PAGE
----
I would also make sure you are 100% sure how your exams work and the resit procedure works, so you feel confident in next steps. Being honest with personal tutors is really important because they can't help you if they don't know you're struggling, and not disclosing medical issues can be a FTP issue potentially. Also, from a personal perspective, you may want to take some time out or have more support.


I wouldn't worry about deciles - does your uni even count first year for that? Also, there's loads of opportunites to get prizes and stuff later on, and deciles aren't part of specialty training selection atm, just prizes. As said that may even change, and even if you were aiming for neurosurgery you can always make up a poor med school performance with other things, just may need a F3 or something. Focus on your health and passing the year instead I'd say
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Anonymous #1
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Have you spoken to pastoral support? If you don’t get the grade this time, could you do some extra study over the summer? I’m sure the medical school will be open for discussion. Talk to them. I hope things start to look up for you.
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nexttime
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(Original post by ShikaMekiFuka)
I’m looking into resitting but how bad is it if my decile is really low for this year? I still have my eyes on a career in Cardiology
Whilst what you say sounds somewhat convincing, most of the threads on TSR which say 'I've failed' actually they haven't even taken their exams yet (which you fall into), and actually in the end... most pass. Work hard and smart and see what happens.

It sounds like you are seeking support somewhat, but you clearly have diagnoses established - make sure the uni knows all about it and is offering any support they have. Aside from possibly helping, that will also come in handy should you fail.

And with regards to the above - don't worry about that. Whether first year counts at all depends on med school. If it does, its likely to be small weighting, and as mentioned above - the whole system may have changed by the time you are applying. Put that aside - just pass.
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Lionheartat20
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(Original post by nexttime)
Whilst what you say sounds somewhat convincing, most of the threads on TSR which say 'I've failed' actually they haven't even taken their exams yet (which you fall into), and actually in the end... most pass. Work hard and smart and see what happens.

It sounds like you are seeking support somewhat, but you clearly have diagnoses established - make sure the uni knows all about it and is offering any support they have. Aside from possibly helping, that will also come in handy should you fail.

And with regards to the above - don't worry about that. Whether first year counts at all depends on med school. If it does, its likely to be small weighting, and as mentioned above - the whole system may have changed by the time you are applying. Put that aside - just pass.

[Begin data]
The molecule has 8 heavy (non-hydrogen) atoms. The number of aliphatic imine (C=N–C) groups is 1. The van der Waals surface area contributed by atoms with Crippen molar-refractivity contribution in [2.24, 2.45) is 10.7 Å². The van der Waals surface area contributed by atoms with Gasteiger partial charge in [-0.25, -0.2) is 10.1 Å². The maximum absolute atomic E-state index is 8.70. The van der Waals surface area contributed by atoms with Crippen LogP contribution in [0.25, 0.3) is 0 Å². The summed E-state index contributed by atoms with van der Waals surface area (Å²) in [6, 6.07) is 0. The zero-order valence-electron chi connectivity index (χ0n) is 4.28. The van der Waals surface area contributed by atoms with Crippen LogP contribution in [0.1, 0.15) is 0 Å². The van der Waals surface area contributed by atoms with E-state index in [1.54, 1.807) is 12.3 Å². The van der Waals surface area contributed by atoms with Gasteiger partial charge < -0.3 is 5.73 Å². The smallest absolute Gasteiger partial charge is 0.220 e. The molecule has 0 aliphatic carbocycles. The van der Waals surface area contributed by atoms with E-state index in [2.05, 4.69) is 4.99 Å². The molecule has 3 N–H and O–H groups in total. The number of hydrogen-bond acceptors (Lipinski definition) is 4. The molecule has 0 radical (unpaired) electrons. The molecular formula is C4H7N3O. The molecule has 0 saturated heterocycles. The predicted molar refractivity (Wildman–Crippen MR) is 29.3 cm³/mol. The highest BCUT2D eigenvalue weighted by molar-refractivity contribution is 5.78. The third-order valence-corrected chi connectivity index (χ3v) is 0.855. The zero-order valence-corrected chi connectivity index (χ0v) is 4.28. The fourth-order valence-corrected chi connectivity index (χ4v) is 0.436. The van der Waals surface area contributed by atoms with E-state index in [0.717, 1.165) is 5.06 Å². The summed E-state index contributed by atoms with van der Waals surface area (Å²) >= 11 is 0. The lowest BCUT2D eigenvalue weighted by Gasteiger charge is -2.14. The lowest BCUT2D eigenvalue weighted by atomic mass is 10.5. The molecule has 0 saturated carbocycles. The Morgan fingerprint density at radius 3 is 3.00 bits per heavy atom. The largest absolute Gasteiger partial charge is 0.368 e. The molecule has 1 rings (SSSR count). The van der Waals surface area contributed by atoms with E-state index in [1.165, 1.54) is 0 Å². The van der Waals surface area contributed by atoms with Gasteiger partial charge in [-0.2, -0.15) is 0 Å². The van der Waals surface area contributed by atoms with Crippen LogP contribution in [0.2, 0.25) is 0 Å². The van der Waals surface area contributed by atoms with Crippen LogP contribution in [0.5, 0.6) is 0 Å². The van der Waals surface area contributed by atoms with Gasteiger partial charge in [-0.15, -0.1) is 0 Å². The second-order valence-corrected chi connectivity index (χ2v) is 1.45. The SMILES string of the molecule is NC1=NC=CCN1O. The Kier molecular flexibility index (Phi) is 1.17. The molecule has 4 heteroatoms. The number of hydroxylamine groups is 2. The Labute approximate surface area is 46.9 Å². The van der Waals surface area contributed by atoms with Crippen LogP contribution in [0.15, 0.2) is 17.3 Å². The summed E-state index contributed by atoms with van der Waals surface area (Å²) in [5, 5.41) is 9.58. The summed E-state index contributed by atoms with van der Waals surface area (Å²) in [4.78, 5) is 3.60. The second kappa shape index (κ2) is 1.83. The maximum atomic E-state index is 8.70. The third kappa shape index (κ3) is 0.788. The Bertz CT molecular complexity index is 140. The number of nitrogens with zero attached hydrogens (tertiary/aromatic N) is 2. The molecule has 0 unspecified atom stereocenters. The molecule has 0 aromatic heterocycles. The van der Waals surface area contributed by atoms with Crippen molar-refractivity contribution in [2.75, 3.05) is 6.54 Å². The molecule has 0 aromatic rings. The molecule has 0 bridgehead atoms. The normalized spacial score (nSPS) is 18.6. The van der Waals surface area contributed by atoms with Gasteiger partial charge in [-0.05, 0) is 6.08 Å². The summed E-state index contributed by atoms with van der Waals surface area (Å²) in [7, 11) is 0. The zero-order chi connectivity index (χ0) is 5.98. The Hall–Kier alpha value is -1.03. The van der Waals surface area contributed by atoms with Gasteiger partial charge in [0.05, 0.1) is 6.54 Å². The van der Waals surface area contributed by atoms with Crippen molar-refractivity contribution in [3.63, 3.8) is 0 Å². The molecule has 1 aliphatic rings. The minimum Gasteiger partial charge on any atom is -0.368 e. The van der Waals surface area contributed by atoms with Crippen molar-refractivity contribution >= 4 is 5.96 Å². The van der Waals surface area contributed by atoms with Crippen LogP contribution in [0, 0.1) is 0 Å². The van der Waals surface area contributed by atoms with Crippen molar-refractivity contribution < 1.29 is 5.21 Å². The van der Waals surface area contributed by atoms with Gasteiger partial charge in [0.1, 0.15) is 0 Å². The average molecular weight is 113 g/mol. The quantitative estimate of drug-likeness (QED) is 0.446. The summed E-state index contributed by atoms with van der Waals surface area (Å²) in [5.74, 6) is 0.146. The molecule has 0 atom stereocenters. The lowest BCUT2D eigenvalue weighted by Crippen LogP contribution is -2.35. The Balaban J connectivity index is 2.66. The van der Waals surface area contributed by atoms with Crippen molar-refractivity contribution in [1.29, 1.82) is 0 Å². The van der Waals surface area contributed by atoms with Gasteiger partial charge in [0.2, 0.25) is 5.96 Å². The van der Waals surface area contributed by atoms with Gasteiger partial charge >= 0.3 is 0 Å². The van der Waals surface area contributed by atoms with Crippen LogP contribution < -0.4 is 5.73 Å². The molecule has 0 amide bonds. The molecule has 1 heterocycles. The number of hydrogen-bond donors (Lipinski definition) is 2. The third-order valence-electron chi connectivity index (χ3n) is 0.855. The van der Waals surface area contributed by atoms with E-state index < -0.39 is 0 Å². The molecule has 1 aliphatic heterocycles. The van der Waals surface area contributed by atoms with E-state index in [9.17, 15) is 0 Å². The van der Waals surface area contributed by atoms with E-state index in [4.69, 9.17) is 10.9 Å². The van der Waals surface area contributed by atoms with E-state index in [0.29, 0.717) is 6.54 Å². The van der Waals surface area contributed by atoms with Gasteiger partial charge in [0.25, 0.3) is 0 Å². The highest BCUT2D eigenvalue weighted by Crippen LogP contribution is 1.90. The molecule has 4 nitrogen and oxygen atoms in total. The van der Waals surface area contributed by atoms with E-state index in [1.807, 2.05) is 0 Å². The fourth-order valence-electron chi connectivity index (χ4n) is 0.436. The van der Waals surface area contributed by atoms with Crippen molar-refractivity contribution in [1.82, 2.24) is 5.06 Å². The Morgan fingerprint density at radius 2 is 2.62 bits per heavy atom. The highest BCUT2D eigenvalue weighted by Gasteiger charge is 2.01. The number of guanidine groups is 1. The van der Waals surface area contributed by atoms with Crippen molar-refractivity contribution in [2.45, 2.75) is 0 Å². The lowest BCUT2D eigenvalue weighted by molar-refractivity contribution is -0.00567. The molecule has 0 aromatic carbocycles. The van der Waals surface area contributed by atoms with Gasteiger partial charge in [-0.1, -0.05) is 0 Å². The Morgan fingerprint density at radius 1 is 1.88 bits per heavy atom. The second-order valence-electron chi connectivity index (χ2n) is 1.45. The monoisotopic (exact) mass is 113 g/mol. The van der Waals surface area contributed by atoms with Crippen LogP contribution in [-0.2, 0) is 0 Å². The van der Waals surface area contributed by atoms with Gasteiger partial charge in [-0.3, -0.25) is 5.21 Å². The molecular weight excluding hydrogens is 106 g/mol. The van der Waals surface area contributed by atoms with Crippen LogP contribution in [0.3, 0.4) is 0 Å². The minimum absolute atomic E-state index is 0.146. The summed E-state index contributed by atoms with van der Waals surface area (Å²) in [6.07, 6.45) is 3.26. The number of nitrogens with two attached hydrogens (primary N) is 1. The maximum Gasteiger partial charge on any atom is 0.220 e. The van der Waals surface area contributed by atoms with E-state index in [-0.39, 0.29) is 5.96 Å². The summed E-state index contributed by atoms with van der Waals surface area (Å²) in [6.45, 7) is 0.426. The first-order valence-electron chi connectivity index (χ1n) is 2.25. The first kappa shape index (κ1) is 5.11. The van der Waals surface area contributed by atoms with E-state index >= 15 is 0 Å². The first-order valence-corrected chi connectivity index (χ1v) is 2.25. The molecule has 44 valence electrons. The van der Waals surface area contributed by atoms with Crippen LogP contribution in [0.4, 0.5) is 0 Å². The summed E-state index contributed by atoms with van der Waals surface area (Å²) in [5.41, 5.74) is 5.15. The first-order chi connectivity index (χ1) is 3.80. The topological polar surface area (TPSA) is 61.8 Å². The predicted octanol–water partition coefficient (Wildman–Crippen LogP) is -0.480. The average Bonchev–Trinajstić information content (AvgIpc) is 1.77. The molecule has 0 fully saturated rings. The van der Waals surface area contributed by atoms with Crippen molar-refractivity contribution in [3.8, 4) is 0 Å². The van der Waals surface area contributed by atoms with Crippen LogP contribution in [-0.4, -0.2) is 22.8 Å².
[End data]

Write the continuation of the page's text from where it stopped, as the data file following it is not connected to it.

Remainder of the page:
Just to highlight one point - does the OP have any psychological diagnosis established? The wording of the OP is peculiarly vague that I assume (s)he is referring to Roacuatane for acne [as the medication (s)he is taking] rather than an anti-anxiolytic medication.
If you feeling particularly anxious / worried about depression, it is worth speaking to your GP and the university for support. This would also show the medical school - if you were not to pass - that you are seeking help as nexttime has said.

Obviously I may have interpreted the post completely wrong but would rather state the above just in case

If it makes you feel any better, I thought I failed all my med school exams and somehow passed. It's easy to remember everything you got wrong rather than everything you got right.... It's not the end of the World either way - just look after yourself and your wellbeing as number one
Last edited by Lionheartat20; 1 month ago
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Anonymous #2
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Hi there, saw this and thought I'd reply as someone who has just finished their final exams and is ready to start F1 in my top choice deanery.


I failed my first year and it was a lot to do with motivation for studying and not coping with being away from home as such a young undergrad with lots of social things going on at home. I really questioned whether I was capable of doing Medicine at that point and all I can say at this point is that failing first year was the best thing I could have done. It made me work so much harder in subsequent years because I knew it was my only chance of continuing on towards becoming a Dr and that's not mentioning the amazing friends I could have never met if I hadn't done first year twice.

From what it sounds like, you haven't failed yet and there's still a resit on the horizon which gives you another chance too. Anyway, my advice would be to:
- make a schedule for studying for a resit and stick to it! (with fun times included!)
- don't give up if this is what you really want
- talk to your support system about how you're struggling
- don't worry too much about the future, things will fall into place

I can't believe I even considered giving up - I am where I want to be now and going to where I want to go so don't feel as though it's the end of the world because in the scheme of things, one year is nothing and it could end up being an extra year that adds a lot of value to your overall time at uni!